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Profile: Xiaoqiang Han (University of Manitoba)
  1.  71
    Image-Based de Re Thought.Xiaoqiang Han - 2008 - Disputatio 2 (24):17.
    In this paper I argue that in addition to the three generally recognized kinds of de re thought, i.e., perception-based, memory-based and communication-based thought, there is a kind of de re thought, which is based on image and cannot be assimilated to any of these recognized kinds of de re thought. I call it simply image-based de re thought. Although image-based thought shares some similarities with the other kinds of de re thought, it should and can be distinguished from each (...)
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  2. A Butterfly Dream in a Brain in a Vat.Xiaoqiang Han - 2010 - Philosophia 38 (1):157-167.
    Zhuangzi’s Butterfly Dream story can be read as a skeptical response to the Cartesian Cogito, ergo sum solution, for it presents I exist as fundamentally unprovable, on the grounds that the notion about “I” that it is guaranteed to refer to something existing, which Descartes seems to assume, is unwarranted. The modern anti-skepticism of Hilary Putnam employs a different strategy, which seeks to derive the existence of the world not from some “indubitable” truth such as the existence of myself , (...)
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  3.  51
    There Is No Such Thing as Reference Failure.Xiaoqiang Han - 2010 - Abstracta 6 (1):23.
    I argue that the idea of reference failure which is frequently mentioned and occasionally argued for in the recent philosophy of language literature is a misnomer at best and incoherent when taken seriously. In the first place, there is no such thing as an empty name or name that fails to name anything, where names are understood as not replaceable by descriptions. In the case of demonstrative reference, because the speaker’s perception fixes the referent and the speaker’s referential intention is (...)
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  4.  89
    Speaking of Flux.Xiaoqiang Han - 2009 - Acta Analytica 24 (1):33-42.
    The aim of this paper is to explain how the Heraclitean doctrine of universal flux must be rejected, while the notion of flux should and can be preserved. Against the reductionist account of subjectless change, a modern version of the Heraclitean doctrine advocated by revisionist metaphysics, I argue that (1) the idea of subjectless change is one that can and should be formulated in the established conceptual framework, and (2) subjectlessness is a feature that most aptly characterizes material changes. In (...)
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  5.  61
    Interpreting the Butterfly Dream.Xiaoqiang Han - 2009 - Asian Philosophy 19 (1):1 – 9.
    This paper follows the tradition of treating Zhuangzi's Butterfly Dream episode as presenting a version of skepticism. However, unlike the prevalent interpretations within that tradition, it attempts to show that the skepticism conveyed in the episode is more radical than it has been conceived, such that the episode can be read as a skeptical response to Descartes' refutation of skepticism based on the _Cogito, ergo sum_ proof. The paper explains how the lack of commitment in Zhuangzi to the dubious assumption (...)
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  6.  32
    Why Cannot We Dispense with the Subject-Predicate Form Without Losing Something More?Xiaoqiang Han - 2009 - Florida Philosophy Review 9 (2):79-89.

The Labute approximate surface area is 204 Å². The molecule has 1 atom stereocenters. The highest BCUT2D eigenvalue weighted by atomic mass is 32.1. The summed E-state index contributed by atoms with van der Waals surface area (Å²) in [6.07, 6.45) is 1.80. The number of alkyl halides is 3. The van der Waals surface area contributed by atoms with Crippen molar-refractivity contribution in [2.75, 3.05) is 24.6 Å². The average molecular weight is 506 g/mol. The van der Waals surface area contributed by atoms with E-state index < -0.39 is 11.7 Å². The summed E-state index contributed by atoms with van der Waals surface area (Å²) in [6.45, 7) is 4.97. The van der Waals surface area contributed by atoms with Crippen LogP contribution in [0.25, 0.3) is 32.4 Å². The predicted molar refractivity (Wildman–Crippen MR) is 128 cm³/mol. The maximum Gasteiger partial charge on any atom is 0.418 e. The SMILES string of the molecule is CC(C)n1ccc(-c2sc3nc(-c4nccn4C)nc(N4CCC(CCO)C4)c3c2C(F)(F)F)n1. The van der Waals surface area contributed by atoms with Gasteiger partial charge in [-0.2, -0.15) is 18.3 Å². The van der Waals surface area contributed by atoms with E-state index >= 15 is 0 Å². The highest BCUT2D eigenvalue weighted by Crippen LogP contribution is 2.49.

It has been suggested that there may exist languages that contain only feature-placing sentences, and hence the conceptual scheme implied by such languages is radically different from the one with which we are more familiar. Contrary to what some philosophers believe, I argue that with such languages, we may not be able to say things having approximately the force of the things we actually say, that is, to express the so-called ordinary matters merely at the expense of simplicity. For one (...)
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  7.  31
    Feature-Placing Sentences and the Canonical Scheme.Xiaoqiang Han - 2009 - Abstracta 4 (2):30-42.
    Feature-placing sentences are often confused with the general sentences in the canonical predicate calculus. The confusion is largely caused by their perceived commonality that both lack the subject-predicate form. In this paper, I offer some clarification of the fundamental differences between the two: the general sentences of the canonical predicate calculus contain predicates and variables which take individual objects as their values, and it is the sense of predication implied by the existence of predicates in these general sentences that is (...)
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  8.  22
    Is Being a ‘Screen’ of God?Xiaoqiang Han - 2008 - Res Cogitans, Journal of Philosophy 5 (1).
    Marion contends that whereas the traditional metaphysics (“onto-theology”) poses the first ‘idolatry’ in the sense that it reduces God, who is both transcendent and infinite, to a being, albeit the highest being, Heidegger’s ontology represents a second, yet subtler ‘idolatry’ in that Being is thought as a condition of God, and as such it constitutes a ‘screen’ over Him. I argue, however, that Marion’s criticism of Heidegger with regard to his position on the relationship between Being and God is not (...)
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  9.  23
    Searle’s Theory of Social Reality and Some Social Reality.Xiaoqiang Han - 2009 - Synthesis Philosophica 48 (2):8.
    In this paper, I attempt to show that Searle’s theory of social reality is largely based on his observation of some essential features of democratic societies, and is not universally applicable as it claims to be. I argue that his notion of collective acceptance and agreement, which is fundamental to his general theory, does not explain why a dictatorial or totalitarian regime as a social reality is able to survive through a significant period of time and continuously create and maintain (...)
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  10.  38
    Maybe There Are No Subject-Predicate Sentences in Chinese.Xiaoqiang Han - 2009 - Dao: A Journal of Comparative Philosophy 8 (3):277-287.
    In this essay, I argue for the conclusion that the Chinese sentences that are regularly translated into subject-predicate sentences in English may be understood as all non-subject-predicate sentences. My argument is based on the premise that some grammatical features are crucial to yield the sense of contrast between the completeness of subject and the incompleteness of predicate. The absence of such grammatical features in Chinese makes it impossible to establish any criterion for the distinction between subject and predicate in Chinese.
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  11.  19